Opinion | Salary earners have been squeezed enough2 min read . Updated: 30 Jan 2020, 10:56 PM IST
The salaried in India are voiceless and vulnerable. They serve as a soft target for taxation. But it’s time for our tax policy to relieve a group that bears an unfairly heavy burden
It is fair to say that income tax payers are a hapless minority in India. Within this class is a sub-class of the salaried, the most oppressed. In a country of 1.3 billion, they simply do not constitute a group large enough for their voice to matter in the political scheme of things. They are not a voting bloc by any definition, dominate no electoral constituency for a representative to air their grievances in Parliament, and have no weighty forum to lobby the government in their favour. Caught up in the daily grind of their work routines, they rarely get a chance to look up and cry foul over the taxation policy. Even if they did, a deaf reception is usually all they can expect. This, then, is the lot of those who know they make up just 3% of the country’s citizenry, the few who actually pay income tax. It is a tale of woe that need not be one if the burden is shared more equitably.
Thanks to government efforts to widen the tax net, far greater numbers have been filing income tax return statements in recent years. This counts as a success, but there is reason enough to suspect that a significant portion of those who file these are non-salaried earners who have managed to dodge their real liability by using various tricks of accountancy. Some two-fifths of the returns filed show zero tax payable. Data reveals that the bulk of Indian return filers are in the zero or lowest tax bracket. Given India’s socioeconomic pyramid, this is only to be expected. What is not plausible, however, is that everyone paying nothing or little by way of tax is doing so in full honesty. According to numbers presented in the 2018-19 budget speech made by then finance minister Arun Jaitley, salary earners shelled out an average income tax of ₹76,306 in 2017-19, three times the non-salaried taxpayer’s mean outgo of ₹25,753. This is a stark difference. All the more so because it does not conform with socially observed lifestyle gaps between the employed and the self-employed within the same socioeconomic class.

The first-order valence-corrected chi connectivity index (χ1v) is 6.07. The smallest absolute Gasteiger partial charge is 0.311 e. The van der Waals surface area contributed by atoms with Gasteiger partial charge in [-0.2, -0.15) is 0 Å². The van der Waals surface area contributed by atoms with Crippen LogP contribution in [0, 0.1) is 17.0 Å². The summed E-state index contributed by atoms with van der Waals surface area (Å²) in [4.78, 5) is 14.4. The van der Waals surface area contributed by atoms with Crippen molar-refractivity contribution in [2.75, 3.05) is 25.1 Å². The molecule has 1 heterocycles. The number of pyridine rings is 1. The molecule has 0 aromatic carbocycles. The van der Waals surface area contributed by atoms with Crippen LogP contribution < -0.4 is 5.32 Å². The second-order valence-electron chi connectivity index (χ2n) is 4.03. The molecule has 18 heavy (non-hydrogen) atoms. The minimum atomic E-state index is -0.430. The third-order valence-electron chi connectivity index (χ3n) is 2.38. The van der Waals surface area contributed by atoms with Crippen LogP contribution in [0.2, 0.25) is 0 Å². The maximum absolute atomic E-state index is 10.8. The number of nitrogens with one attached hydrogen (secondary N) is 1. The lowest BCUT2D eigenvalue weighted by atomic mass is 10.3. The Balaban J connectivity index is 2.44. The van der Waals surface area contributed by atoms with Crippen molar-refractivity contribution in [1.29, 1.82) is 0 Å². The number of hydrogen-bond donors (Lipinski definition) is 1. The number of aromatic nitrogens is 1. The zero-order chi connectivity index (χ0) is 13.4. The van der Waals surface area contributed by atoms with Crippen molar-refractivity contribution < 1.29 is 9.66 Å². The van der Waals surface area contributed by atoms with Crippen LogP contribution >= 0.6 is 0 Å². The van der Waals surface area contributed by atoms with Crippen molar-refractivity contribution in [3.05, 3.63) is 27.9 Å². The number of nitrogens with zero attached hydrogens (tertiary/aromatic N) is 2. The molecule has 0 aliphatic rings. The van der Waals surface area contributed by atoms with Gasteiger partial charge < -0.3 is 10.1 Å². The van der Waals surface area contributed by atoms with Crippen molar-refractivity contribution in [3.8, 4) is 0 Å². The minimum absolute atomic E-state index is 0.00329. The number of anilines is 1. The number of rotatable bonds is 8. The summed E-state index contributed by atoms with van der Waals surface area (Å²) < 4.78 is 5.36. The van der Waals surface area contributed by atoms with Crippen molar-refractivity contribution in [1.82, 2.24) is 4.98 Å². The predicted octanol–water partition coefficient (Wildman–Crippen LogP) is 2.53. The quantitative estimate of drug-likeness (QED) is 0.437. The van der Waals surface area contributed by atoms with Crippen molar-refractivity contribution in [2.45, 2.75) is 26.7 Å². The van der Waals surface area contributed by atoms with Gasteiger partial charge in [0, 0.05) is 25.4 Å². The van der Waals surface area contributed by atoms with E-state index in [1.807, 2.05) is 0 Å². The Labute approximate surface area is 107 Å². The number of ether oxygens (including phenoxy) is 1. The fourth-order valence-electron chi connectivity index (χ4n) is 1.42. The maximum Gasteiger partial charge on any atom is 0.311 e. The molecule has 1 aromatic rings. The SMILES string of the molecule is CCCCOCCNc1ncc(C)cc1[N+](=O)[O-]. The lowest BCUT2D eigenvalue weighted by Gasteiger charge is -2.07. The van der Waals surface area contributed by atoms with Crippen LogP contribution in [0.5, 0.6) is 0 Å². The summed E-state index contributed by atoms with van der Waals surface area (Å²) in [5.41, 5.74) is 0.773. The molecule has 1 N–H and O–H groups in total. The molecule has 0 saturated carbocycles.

With several measures adopted by the government to plug tax evasion, one would have expected the tax net to have left little room for escape by now. Either way, it is time for the Centre to cut the salaried some slack. This could be by way of raising the exemption limit above ₹2.5 lakh in annual income. Tax rates could also be rationalized. Reams have been written on the so-called Laffer Curve and how tax collections may actually rise if rates fall. The benefits of a benign tax framework can never be overemphasized. Finance minister Nirmala Sitharaman did well to lighten the burden on corporations last year, lowering the rate of corporate tax to globally competitive levels. This budget, she could slash the top rate of income tax from 30% to a relatively reasonable 20-25%. In return, taxpayers would perhaps be ready to give up some of the rebates that tend to complicate calculations. An elementary canon of taxation is simplicity. As the old wisdom goes, a good tax is one that takes only a few syllables to explain. The need for a progressive system of taxation means that slabs graded by income levels still need to exist. The better off must always pay more. But there is nothing quite like a clean and snappy figure as a tax rate, a percentage with no ifs and buts.